As districts grapple with the reality of inequitable access to Wi-Fi and technology, many have begun to create partnerships with internet providers to bring connectivity directly to families at home. When coordinating this Wi-Fi access, it must be clear whether a Social Security number or credit card will be required for families to receive internet services in their homes. These types of requirements often prevent many undocumented families from accessing supports. In communicating with families, educators should be clear on requirements and seek out partnerships and opportunities that are open to all, regardless of immigration status.
Inform families about their health care rights
Many immigrant families question their ability to access health care services as a result of the Public Charge rule, which reduces the number of people who are eligible for green cards and other visas, by redefining what makes them dependent on government benefits — or “likely” to be in the future. Therefore, it is critical that educators proactively share with families that testing and treatment for COVID-19 virus will not count as a part of the updated Public Charge rule. Families should seek medical assistance and be tested for the virus regardless of immigration status. Depending on your state or city, immigrant families may be able to receive financial assistance to cover their testing as well as treatment of COVID-19.
Lastly, immigrant families must know their rights if they fear seeking medical attention due to the fear of deportation. According to the Department of Homeland Security’s Sensitive Locations Memo, Immigration Custom Enforcement (ICE) is not to carry out enforcement in sensitive locations, which include schools and hospitals. Health care workers should not inquire about a family’s immigration status, and families have every right to keep their status confidential.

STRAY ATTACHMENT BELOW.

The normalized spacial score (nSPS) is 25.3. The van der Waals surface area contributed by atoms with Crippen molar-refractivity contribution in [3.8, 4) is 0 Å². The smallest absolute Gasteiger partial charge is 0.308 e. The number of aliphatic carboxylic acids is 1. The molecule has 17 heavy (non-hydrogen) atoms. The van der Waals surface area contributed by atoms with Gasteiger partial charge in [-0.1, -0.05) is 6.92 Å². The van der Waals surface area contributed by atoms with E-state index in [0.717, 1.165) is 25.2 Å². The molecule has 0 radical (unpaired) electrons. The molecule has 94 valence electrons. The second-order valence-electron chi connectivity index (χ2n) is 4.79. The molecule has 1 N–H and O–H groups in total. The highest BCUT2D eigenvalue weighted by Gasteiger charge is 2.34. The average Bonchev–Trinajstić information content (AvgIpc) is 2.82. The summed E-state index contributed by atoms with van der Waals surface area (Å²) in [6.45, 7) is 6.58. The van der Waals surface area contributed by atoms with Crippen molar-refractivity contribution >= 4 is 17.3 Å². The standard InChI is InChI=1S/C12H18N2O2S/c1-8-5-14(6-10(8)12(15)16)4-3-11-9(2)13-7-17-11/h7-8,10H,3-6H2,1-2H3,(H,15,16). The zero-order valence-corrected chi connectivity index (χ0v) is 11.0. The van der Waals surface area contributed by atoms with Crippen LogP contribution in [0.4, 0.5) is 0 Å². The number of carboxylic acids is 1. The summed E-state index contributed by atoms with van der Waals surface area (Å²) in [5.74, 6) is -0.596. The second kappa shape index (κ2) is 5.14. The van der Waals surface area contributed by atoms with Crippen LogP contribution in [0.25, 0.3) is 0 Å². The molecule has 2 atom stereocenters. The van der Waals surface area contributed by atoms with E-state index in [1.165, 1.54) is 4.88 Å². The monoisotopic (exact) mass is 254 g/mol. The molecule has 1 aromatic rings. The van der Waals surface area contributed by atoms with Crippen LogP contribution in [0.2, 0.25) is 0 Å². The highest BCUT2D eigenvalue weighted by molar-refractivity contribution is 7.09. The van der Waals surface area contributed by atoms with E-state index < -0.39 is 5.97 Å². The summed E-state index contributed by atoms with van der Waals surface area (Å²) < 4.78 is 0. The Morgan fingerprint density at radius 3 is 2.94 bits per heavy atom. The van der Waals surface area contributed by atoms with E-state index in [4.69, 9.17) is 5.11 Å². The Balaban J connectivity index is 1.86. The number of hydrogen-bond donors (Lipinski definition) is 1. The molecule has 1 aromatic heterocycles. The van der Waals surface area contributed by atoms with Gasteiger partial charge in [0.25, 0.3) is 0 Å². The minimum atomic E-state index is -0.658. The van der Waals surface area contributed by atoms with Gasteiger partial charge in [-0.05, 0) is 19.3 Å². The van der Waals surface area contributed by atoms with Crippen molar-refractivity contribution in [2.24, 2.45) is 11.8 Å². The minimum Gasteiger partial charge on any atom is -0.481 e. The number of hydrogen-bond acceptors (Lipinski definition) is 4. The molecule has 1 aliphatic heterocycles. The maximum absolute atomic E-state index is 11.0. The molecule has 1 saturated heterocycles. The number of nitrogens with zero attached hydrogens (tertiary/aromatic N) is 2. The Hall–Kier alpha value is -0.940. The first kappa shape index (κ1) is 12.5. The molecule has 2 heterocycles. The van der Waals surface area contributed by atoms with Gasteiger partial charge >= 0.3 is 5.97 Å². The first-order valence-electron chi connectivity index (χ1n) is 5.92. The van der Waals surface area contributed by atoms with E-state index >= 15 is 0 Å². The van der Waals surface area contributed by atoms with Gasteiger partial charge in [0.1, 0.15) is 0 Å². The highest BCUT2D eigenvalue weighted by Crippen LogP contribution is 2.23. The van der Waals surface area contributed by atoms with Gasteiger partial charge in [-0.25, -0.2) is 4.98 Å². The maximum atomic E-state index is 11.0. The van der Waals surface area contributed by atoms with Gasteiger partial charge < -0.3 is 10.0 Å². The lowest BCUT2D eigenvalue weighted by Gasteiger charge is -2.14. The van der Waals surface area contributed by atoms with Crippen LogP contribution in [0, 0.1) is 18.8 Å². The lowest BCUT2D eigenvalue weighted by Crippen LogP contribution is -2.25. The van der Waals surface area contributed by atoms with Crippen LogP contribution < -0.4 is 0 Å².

Advocate and support
Educators can sign petitions and donate to support organizations that are advocating for greater resources for undocumented immigrants and those in detention centers around the country. As educators, you have power; your experience working with our undocumented community and supporting them is key to advocacy efforts in pursuing a more just immigration system.
Recognize their resilience and power
Our immigrant community is filled with resilience and power. Undocumented families have endured so much in a country that often dehumanizes and criminalizes their existence. Yet they continue to seek out resources and support despite systemwide failures. Their bravery and strength must always be recognized and admired as schools and educators create safe and inclusive practices to support them.
Viridiana Carrizales, ImmSchools co-founder and CEO, and Lorena Tule-Romain, ImmSchools co-founder and chief strategy officer, contributed to this piece.
Vanessa Luna is a co-founder and the chief program officer of ImmSchools. She is a former DACAmented teacher who taught middle school social studies in Los Angeles and New York City. Vanessa, Viridiana and Lorena co-lead ImmSchools as formerly undocumented immigrants working toward immigrant justice and educational equity.